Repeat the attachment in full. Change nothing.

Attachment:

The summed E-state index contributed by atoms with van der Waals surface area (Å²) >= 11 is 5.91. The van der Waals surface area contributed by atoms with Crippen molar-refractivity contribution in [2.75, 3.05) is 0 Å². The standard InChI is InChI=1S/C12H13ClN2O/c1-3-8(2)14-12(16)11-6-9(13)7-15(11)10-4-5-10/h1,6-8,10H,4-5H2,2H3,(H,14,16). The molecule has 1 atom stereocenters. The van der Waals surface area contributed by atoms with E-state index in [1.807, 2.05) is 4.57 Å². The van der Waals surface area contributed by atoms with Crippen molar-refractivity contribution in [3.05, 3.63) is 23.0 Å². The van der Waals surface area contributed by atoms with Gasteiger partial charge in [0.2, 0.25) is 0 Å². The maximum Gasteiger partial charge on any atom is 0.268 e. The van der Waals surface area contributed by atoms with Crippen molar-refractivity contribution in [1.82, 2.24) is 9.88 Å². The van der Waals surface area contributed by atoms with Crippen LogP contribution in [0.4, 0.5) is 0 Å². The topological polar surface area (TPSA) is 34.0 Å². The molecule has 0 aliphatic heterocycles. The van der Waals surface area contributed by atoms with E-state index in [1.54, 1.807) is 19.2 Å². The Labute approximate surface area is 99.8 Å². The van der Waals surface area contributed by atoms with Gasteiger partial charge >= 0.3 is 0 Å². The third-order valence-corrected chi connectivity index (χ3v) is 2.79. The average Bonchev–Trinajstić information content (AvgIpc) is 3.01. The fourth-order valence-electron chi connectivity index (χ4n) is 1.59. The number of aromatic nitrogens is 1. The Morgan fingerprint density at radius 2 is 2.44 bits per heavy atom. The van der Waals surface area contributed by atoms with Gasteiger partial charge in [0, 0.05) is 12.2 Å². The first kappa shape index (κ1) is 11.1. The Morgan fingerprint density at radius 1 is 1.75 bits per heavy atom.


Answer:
The summed E-state index contributed by atoms with van der Waals surface area (Å²) >= 11 is 5.91. The van der Waals surface area contributed by atoms with Crippen molar-refractivity contribution in [2.75, 3.05) is 0 Å². The standard InChI is InChI=1S/C12H13ClN2O/c1-3-8(2)14-12(16)11-6-9(13)7-15(11)10-4-5-10/h1,6-8,10H,4-5H2,2H3,(H,14,16). The molecule has 1 atom stereocenters. The van der Waals surface area contributed by atoms with E-state index in [1.807, 2.05) is 4.57 Å². The van der Waals surface area contributed by atoms with Crippen molar-refractivity contribution in [3.05, 3.63) is 23.0 Å². The van der Waals surface area contributed by atoms with Gasteiger partial charge in [0.2, 0.25) is 0 Å². The maximum Gasteiger partial charge on any atom is 0.268 e. The van der Waals surface area contributed by atoms with Crippen molar-refractivity contribution in [1.82, 2.24) is 9.88 Å². The van der Waals surface area contributed by atoms with Crippen LogP contribution in [0.4, 0.5) is 0 Å². The topological polar surface area (TPSA) is 34.0 Å². The molecule has 0 aliphatic heterocycles. The van der Waals surface area contributed by atoms with E-state index in [1.54, 1.807) is 19.2 Å². The Labute approximate surface area is 99.8 Å². The van der Waals surface area contributed by atoms with Gasteiger partial charge >= 0.3 is 0 Å². The third-order valence-corrected chi connectivity index (χ3v) is 2.79. The average Bonchev–Trinajstić information content (AvgIpc) is 3.01. The fourth-order valence-electron chi connectivity index (χ4n) is 1.59. The number of aromatic nitrogens is 1. The Morgan fingerprint density at radius 2 is 2.44 bits per heavy atom. The van der Waals surface area contributed by atoms with Gasteiger partial charge in [0, 0.05) is 12.2 Å². The first kappa shape index (κ1) is 11.1. The Morgan fingerprint density at radius 1 is 1.75 bits per heavy atom.